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ISSUE 117 VOL 19 PUBLISHED 5/14/2004

'Van Helsing' pleases, then teases

By Molly Bayrd
Variety Editor

Friday, May 14, 2004

Will someone please script a movie role that will finally allow Hugh Jackman to give audiences a real taste of his exceptional acting abilities? With his tendency to portray straightforward, larger-than-life characters, Jackman has fallen into a rut, too-often playing the begrudging protagonist (remember the X-Men and X-2).

Jackman can act. Very well. When he took on Broadways The Boy from Oz and starred (and sang) in a London production of Oklahoma last fall, audiences began to see a new side of their beloved, claw-wielding Wolverine.

Unfortunately, Jackman neither sings nor fully flexes his acting chops in Van Helsing, his latest cinematic effort. Nevertheless, the movie is thoroughly enjoyable. With all the practice hes had, Jackman nails the character of the brooding hero.

Director Stephen Sommers (The Mummy) has done a fine job of intermingling both sci-fi and fantasy elements in this dark, comic book-like film. Its an action-packed, violent romp; highly representative of the summer blockbusters to come (next up: Troy, which opens Friday).

Gabriel Van Helsing (Jackman) is a man whose sole purpose is  in alliance with an underground organization controlled by the Vatican  to eliminate a multitude of fabled and frightening creatures, ranging from the Wolf Man to Dr. Jekyll. As he himself puts it, My job, my curse is to vanquish evil.

After learning of the terrorization of Transylvania by one Count Dracula, Van Helsing journeys to the country in order to vanquish his mysterious and untraceable foe. He must also aid and protect Princess Anna (Kate Beckinsale), the last remaining member of the Valerlous family, sworn to slaughter Dracula and his legions before proceeding into the afterlife.

Van Helsing and Anna, along with the comically bumbling friar Carl (David Wenham, Boromir in the Lord of the Rings trilogy), must foil Draculas plans before one  or all  off them are killed in the process.

After playing the evil Duke in Moulin Rouge and the sinister M in last years League of Extraordinary Gentleman, Richard Roxburgh has perfected his role as the villain in Van Helsing. As Count Dracula, he is Van Helsings newest (and most vexing) nemesis  undefeatable by any method the famed vampire slayer can conjure. After terrorizing Transylvania for centuries, the Count has begun a new mission: to bring his born-dead offspring (stillborn because as vampires, both he and his wives are dead themselves) to life.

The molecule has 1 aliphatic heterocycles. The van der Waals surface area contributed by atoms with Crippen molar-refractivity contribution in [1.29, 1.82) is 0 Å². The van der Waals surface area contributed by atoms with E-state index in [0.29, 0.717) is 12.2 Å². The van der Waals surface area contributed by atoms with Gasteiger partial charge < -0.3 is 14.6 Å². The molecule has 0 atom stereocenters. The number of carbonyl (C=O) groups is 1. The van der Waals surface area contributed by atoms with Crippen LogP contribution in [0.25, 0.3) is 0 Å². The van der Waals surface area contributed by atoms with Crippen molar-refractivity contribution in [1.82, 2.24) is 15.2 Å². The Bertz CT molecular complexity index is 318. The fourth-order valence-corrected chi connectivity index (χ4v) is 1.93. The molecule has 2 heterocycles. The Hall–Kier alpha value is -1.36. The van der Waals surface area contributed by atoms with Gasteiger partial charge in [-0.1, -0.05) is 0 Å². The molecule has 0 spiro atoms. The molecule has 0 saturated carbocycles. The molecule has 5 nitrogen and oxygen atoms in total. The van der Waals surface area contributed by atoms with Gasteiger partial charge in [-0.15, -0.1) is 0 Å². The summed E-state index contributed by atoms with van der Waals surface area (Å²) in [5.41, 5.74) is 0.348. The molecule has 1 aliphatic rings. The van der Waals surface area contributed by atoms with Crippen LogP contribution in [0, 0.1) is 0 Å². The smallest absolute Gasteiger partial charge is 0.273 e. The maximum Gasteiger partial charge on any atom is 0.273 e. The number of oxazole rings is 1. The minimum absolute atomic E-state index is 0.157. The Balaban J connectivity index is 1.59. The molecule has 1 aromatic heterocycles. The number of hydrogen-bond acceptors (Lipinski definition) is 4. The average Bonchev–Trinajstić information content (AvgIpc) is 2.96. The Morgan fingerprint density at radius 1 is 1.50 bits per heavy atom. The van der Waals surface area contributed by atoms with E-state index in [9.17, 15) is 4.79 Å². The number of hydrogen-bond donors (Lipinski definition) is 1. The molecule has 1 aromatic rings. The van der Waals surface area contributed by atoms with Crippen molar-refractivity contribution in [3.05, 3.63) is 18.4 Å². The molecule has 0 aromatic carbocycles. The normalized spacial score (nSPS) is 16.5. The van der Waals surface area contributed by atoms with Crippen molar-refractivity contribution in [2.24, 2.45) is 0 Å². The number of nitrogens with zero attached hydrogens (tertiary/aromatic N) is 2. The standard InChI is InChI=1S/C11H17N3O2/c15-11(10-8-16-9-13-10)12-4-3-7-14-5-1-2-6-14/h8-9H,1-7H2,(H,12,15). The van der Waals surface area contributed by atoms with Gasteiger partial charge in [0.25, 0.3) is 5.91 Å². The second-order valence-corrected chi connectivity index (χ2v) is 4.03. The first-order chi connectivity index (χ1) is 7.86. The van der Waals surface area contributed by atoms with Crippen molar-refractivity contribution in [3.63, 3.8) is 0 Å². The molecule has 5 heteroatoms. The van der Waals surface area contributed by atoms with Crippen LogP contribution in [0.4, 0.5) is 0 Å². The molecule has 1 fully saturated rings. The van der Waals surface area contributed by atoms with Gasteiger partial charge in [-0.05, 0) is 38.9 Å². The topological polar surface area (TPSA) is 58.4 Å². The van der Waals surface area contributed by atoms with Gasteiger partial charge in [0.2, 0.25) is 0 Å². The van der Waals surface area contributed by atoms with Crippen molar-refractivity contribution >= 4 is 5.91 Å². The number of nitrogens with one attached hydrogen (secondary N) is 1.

Shuler Hensley edges past the rest of the supporting cast with his labored portrayal of Frankensteins Monster. His is a truly pitiable character. After his master is murdered, he becomes Count Draculas primary target, valuable for the keys he holds to the creation and sustainability of life. His secrets are the only thing standing between Count Dracula and the successful resurrection of his bloodsucking offspring.

In spite of its thoroughly entertaining content, Van Helsing is highly lacking in exposition  the audience never really understands who Van Helsing is, where he came from or how he is truly connected to Count Dracula or the secret Vatican sect.

The ending is also highly suspect. Its as if Sommers (who also wrote the screenplay) simply ran out of ideas. The ending is a brutally sappy sequence, seemingly inspired by a sentimental scene in The Lion King. Sommers must also have been short on ideas when he designed the look for Draculas diminutive helpers  they all look like the Sand People from the original Star Wars trilogy.

A rousing soundtrack, arranged by Academy Award nominee Alan Silvestri, might be Van Helsings strongest component. With an almost synthetically sharp banjo line and a consistently urgent tone, the soundtrack perfectly compliments the whirlwind pace of the action-laced film.

Overall, the film is a no-nonsense, good time. It falls short in a few of the essentials (i.e. plot and backstory), but audiences will be hard-pressed to find a more suitable summer start-up than the eye-poppingly stylized Van Helsing.

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